Woman with hands to her ears in pain wondering when the ringing in her ears will stop.

You may have a common reaction when you first hear that ringing in your ears: pretend that it’s no big deal. You continue your normal routines: you have a conversation with family, go shopping, and prepare lunch. While you simultaneously try your hardest to dismiss that ringing. Because there is one thing you feel certain about: your tinnitus will go away on its own.

You start to get concerned, however, when after a few days the ringing and buzzing is unrelenting.

You aren’t the only one to ever be in this position. Tinnitus can be a tricky little affliction, sometimes it will disappear on its own and sometimes, it will stick around for a longer period of time.

When Tinnitus is Likely to Vanish by Itself

Around the world, nearly everyone has had a bout of tinnitus because it’s very common. In almost all situations, tinnitus is basically temporary and will eventually vanish by itself. The most common example is the rock concert: you go to your local stadium to see your favorite band and you discover, when you get back home, that there is a ringing in your ears.

The kind of tinnitus that is associated with temporary damage from loud noise will normally decrease within a few days (and you chalk it up to the cost of seeing your favorite band play live).

Naturally, it’s precisely this type of noise injury that, over time, can cause loss of hearing to move from temporary (or acute, as they say) to chronic. Too many of those kinds of concerts and you could wind up with permanent tinnitus.

Often Times, Tinnitus Doesn’t Simply Disappear

If your tinnitus doesn’t diminish (either on its own or with help) within the span of three months or so, the ailment is then classified chronic tinnitus (this does not, however, suggest that you should wait that long to consult with a specialist about lingering ringing, buzzing, or thumping in your ears).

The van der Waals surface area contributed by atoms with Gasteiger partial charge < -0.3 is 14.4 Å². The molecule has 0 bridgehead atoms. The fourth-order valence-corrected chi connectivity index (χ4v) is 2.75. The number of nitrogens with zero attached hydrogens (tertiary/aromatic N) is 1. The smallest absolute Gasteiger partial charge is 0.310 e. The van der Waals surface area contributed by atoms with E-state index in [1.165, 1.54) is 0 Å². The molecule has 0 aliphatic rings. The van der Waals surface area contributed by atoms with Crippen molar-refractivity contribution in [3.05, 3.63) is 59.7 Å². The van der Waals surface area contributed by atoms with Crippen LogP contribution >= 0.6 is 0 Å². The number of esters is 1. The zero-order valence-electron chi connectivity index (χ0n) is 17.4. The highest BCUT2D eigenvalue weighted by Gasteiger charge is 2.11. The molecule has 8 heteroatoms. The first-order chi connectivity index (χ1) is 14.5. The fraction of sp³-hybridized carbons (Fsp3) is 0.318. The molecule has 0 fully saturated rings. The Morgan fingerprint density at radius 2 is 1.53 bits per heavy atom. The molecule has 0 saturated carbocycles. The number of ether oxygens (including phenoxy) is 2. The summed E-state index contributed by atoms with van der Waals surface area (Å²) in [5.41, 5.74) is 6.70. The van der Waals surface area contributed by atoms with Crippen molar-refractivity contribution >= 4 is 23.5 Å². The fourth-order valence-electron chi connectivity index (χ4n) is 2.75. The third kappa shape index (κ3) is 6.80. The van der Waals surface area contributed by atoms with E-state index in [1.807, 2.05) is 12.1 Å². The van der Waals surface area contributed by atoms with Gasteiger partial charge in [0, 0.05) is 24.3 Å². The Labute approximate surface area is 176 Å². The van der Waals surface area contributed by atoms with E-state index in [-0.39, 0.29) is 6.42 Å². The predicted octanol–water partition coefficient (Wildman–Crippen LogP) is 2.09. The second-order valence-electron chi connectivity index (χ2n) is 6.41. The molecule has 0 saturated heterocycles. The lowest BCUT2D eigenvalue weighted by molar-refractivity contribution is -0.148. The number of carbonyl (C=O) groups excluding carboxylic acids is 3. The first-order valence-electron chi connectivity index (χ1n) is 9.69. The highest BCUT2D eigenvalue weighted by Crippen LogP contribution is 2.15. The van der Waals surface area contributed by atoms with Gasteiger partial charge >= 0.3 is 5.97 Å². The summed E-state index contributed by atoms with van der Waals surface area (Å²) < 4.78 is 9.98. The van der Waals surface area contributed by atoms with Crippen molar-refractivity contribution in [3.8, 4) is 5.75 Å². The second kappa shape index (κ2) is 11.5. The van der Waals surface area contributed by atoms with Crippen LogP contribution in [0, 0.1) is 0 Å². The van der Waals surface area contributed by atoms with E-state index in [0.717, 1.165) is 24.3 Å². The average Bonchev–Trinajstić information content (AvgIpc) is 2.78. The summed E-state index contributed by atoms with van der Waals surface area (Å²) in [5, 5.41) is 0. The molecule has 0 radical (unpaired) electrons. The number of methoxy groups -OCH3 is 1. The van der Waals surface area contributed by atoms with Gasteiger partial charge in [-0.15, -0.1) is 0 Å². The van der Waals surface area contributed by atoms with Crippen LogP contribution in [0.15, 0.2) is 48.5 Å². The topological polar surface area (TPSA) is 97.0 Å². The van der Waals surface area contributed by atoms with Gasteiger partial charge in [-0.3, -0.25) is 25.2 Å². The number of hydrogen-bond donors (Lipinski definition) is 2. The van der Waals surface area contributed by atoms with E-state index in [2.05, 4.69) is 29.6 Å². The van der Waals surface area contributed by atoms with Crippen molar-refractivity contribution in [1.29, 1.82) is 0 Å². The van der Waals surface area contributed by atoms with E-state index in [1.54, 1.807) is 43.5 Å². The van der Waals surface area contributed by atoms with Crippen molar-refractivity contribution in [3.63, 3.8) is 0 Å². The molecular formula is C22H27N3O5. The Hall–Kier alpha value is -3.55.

Something like 5-15% of people globally have recorded indications of chronic tinnitus. The exact causes of tinnitus are still not very well known although there are some known associations (such as hearing loss).

Normally, a fast cure for tinnitus will be unidentifiable if the causes aren’t clear. There is a strong possibility that your tinnitus won’t go away on its own if you have been hearing the ringing for more than three months. In those situations, there are treatment options available (such as cognitive behavioral therapy or noise-canceling devices) that can help you control symptoms and maintain your quality of life.

The Reason For Your Tinnitus is Important

When you can establish the underlying cause of your tinnitus, dealing with the condition quickly becomes much easier. For example, if your tinnitus is created by a persistent, bacterial ear infection, treatment with an antibiotic will usually solve both issues, resulting in a healthy ear and clear hearing.

Here are some likely causes of acute tinnitus:

  • Meniere’s disease (this usually has no cure and is often associated with chronic tinnitus)
  • Hearing loss (again, this is often associated with chronic tinnitus)
  • A blockage in the ear or ear canal
  • Chronic ear infections
  • Damage to the eardrum (such as a perforated eardrum)

So…Will The Noises in My Ears Go Away?

Generally speaking, your tinnitus will recede by itself. But the longer it hangs around, the longer you hear tinnitus noises, the more likely it becomes that you’re experiencing chronic tinnitus.

You feel that if you just disregard it should go away by itself. But there may come a point where your tinnitus starts to become uncomfortable, where it’s hard to concentrate because the sound is too distracting. And in those instances, you may want a treatment plan more comprehensive than crossing your fingers.

Most of the time tinnitus is just the body’s answer to loud noise that may be damaging over time and will subside on its own. Whether that’s acute or chronic tinnitus, well, we’ll only know over time.

The site information is for educational and informational purposes only and does not constitute medical advice. To receive personalized advice or treatment, schedule an appointment.
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